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New Canaan's fire dispatch moving to Westport

Published 11:43 am, Wednesday, September 3, 2014
  • Fire Chief Jack Hennessey, right, speaks about a new interlocal agreement for fire dispatch services with the Westport Fire Department during a Town Council meeting at Lapham Community Center in New Canaan, Conn. Councilman and firefighter Sven Englund, left, supported the new initiative along with other councilmen. Photo: Nelson Oliveira / New Canaan News
    Fire Chief Jack Hennessey, right, speaks about a new interlocal agreement for fire dispatch services with the Westport Fire Department during a Town Council meeting at Lapham Community Center in New Canaan, Conn. Councilman and firefighter Sven Englund, left, supported the new initiative along with other councilmen. Photo: Nelson Oliveira

 

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New Canaan and Westport are about to combine their fire department dispatch services, an arrangement officials said will be a model for a future regional emergency dispatch center in Fairfield County.

New Canaan Fire Chief Jack Hennessey believes the merger will help improve service and public safety and reduce emergency response times.

The biggest issue with New Canaan's existing dispatch system is where the dispatchers are located. New Canaan's fire dispatch center is the Southwest Regional Communications Center, also known as CMED, which is on the roof of Bridgeport Hospital and is largely focused on emergency medical service calls.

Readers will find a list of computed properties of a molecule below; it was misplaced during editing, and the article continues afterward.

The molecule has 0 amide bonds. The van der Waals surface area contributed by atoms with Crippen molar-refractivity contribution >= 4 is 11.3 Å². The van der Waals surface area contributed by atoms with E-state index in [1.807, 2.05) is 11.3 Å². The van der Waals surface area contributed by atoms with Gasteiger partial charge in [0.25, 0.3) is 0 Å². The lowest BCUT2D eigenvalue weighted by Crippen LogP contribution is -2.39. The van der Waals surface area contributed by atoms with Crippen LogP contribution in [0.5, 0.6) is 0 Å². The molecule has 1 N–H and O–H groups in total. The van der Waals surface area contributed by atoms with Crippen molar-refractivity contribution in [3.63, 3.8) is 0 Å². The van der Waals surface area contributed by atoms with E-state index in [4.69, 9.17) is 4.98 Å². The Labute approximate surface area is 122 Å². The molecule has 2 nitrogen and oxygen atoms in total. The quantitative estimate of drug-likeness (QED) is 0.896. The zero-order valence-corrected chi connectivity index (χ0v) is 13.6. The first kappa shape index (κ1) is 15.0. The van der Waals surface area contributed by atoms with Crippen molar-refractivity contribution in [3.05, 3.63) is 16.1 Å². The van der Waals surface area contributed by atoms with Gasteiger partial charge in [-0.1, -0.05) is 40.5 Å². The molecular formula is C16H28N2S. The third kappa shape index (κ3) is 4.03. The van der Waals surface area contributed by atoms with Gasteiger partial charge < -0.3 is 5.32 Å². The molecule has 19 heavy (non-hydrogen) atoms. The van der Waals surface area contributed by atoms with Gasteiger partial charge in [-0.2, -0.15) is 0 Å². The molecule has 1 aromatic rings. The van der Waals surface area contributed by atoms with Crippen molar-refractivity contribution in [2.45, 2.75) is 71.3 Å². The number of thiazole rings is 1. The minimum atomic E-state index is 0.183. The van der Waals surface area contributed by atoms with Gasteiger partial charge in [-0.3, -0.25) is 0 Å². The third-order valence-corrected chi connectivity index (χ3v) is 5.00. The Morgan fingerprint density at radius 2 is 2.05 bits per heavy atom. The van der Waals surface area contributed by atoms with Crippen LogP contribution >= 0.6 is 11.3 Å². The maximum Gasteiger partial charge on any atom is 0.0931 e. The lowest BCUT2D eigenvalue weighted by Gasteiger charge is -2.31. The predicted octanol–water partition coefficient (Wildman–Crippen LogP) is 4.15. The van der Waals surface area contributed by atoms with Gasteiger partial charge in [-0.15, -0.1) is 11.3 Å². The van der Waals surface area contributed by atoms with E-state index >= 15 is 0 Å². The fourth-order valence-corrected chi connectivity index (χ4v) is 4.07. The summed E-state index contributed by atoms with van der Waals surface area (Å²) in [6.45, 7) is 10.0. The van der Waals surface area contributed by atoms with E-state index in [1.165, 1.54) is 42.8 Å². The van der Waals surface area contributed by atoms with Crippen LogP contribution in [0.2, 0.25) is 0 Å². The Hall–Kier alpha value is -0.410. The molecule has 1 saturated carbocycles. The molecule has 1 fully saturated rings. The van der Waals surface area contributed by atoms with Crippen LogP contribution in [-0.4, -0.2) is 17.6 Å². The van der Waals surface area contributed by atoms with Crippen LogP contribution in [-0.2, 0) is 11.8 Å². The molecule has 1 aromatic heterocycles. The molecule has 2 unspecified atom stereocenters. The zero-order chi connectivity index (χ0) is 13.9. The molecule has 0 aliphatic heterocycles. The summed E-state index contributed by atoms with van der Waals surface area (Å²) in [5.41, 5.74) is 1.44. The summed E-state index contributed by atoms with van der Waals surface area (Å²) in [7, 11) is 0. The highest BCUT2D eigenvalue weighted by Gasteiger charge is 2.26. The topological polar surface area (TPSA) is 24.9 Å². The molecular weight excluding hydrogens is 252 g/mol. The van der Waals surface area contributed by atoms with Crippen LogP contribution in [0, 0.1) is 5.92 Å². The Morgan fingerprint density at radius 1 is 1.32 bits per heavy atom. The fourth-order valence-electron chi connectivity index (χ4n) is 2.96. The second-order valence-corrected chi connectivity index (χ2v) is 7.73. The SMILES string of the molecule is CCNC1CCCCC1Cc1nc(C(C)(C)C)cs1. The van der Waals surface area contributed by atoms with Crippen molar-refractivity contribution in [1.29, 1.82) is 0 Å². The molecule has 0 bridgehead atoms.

"CMED's facility and equipment is very basic, and offers little current technology in hardware or software," Hennessey wrote in the memo to the Town Council.

When county-wide EMS call volume is high, the New Canaan Fire Department dispatch "suffers due to dispatcher overload," according to the chief. "CMED dispatchers have to monitor the county, not just a couple of towns," he wrote.

The Westport Fire Department's communications center, however, is "state-of-the-art, for a town their size," according to Hennessey. "It was designed for expansion and can be ramped up at little expense to accommodate the new regional system."

The Town Council approved Aug. 27 an agreement between the two towns, effective Oct. 1.

Merging dispatch centers

In addition to call overload, CMED does not offer computer-aided dispatch or mobile data terminal infrastructure, which Westport does, and has no plans to significantly upgrade its infrastructure or service in the near future, Hennessey told the council.

Besides, the distractions of monitoring EMS units in multiple towns simultaneously have caused "some significant dispatch errors" over the past years in New Canaan, the chief said.

The new system will provide the town with a dedicated fire dispatch service based in a fire department and with a staff dedicated to fire emergencies, which Hennessey believes will improve the dispatchers' awareness.

This is going to be the first partnership of the kind in the county, but not in the state. Other towns throughout Connecticut have already teamed up and Litchfield County has one dispatch center for fire, medical and police for the entire county.